One of my favourite places to walk on the Wirral is Royden Park. In addition to the heathland and trees, there’s a hidden gem tucked away not far from the main car park; the walled garden. I’ve been going in there every week since the end of last summer, watching the cycle of the seasons.
This week, the laburnum archway is coming into bloom. Unfortunately, it hadn’t occurred to me to take photographs of the archway through the other seasons (probably as during the winter it felt too cold to take my gloves off!) However, today, on a beautiful spring morning, I wandered around taking a few pictures. As I did so, it occurred to me what a great metaphor the plants in the garden are for the process of change in therapy.
Many people enter therapy during an autumn season of their lives. Often we cling desperately to old ways of thinking and outdated ways of living in the world, experiencing symptoms such as feeling low and hopeless, empty and worthless, guilty or anxious. We may have to get to a really low point before we take action and reach out for help; just as the leaves fall from the trees, we feel as though we’re falling apart. Yet just as the tree shedding its leaves is a natural process – part of the cycle of growth and renewal – so too the symptoms many people battle against are an indication that something needs to be released in order to make way for the new.
If we accept what is happening to us and allow the leaves to fall from the tree, we can move towards the painful feelings, sit with the difficulties and work with them. It’s at this point, that winter comes. Together, we go into the dark, cold places of our psyches and do the work of therapy. We hold a mirror up to ourselves, perhaps making connections with past events which, unknowingly, have shaped our ways of thinking. Like the branches on the tree, we lay ourselves bare, as we recognise patterns of behaviour we’d rather not see. We begin to notice thoughts and responses which have become unhelpful. We challenge our beliefs and values, re-assessing our actions and our feelings.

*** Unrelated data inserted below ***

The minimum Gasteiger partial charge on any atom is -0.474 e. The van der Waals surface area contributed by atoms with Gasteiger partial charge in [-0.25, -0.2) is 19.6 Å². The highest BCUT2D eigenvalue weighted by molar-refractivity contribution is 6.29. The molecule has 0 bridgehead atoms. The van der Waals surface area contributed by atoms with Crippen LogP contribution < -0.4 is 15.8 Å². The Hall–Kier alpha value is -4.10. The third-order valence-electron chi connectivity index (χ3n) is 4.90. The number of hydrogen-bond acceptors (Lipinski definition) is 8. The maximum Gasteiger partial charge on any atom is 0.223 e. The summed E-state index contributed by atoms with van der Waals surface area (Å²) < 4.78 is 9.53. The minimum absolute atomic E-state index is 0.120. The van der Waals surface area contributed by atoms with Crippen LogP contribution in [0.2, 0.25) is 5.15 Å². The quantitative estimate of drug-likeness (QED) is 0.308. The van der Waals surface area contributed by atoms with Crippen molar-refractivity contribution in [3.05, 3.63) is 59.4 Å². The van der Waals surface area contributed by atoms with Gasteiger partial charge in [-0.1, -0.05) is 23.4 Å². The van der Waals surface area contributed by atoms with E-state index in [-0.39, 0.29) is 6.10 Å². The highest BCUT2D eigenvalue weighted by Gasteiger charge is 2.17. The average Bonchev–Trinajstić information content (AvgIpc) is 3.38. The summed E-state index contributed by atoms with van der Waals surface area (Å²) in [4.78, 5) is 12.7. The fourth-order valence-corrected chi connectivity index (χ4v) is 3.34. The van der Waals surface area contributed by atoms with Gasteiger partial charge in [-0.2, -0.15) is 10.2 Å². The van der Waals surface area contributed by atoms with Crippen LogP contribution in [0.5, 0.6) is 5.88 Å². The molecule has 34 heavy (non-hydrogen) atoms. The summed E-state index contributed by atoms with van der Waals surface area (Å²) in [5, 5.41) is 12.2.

Just as in winter it might look as though nothing much is happening, so too there can be times when it feels that way during therapy. These days we’re increasingly primed to have our needs met instantly – three clicks and you’ve ordered the latest book from Amazon. Yet just as plants have their own natural life cycle to work through, so too does the process of therapy. In the winter of therapy, we are doing the work which leads to spring, to growth and the beginnings of new life.
Passing under the archway week after winter week, it did indeed look as though nothing much was happening, until one spring morning, a few small, delicate buds started to appear. Susceptible to the frost, at first the new growth seemed to be tentative and not yet hardy enough to survive. In a similar way, the beginnings of change during therapy are delicate and vulnerable; as the new emerges, we’re liable to slip back into old ways of being at times of stress until the new growth is well established. I watched this happening with the laburnum plant as it began sprouting a few seemingly random buds across the archway. Some curled up and withered away, others began to flourish. As the growth gathered momentum, there was a strengthening and eventually a blanket of interwoven connections spread over the archway. It’s at this point during therapy where the changes take hold and are less likely to fall by the way side.
Just as the laburnum plant has worked through its cycle and come into bloom, when we look at our experience and shed outdated ways of being, we make space for the new to grow. We are then ready to move into summer, where we are once again blossoming, feeling resilient and robust, able to bend with the wind and thrive in the world.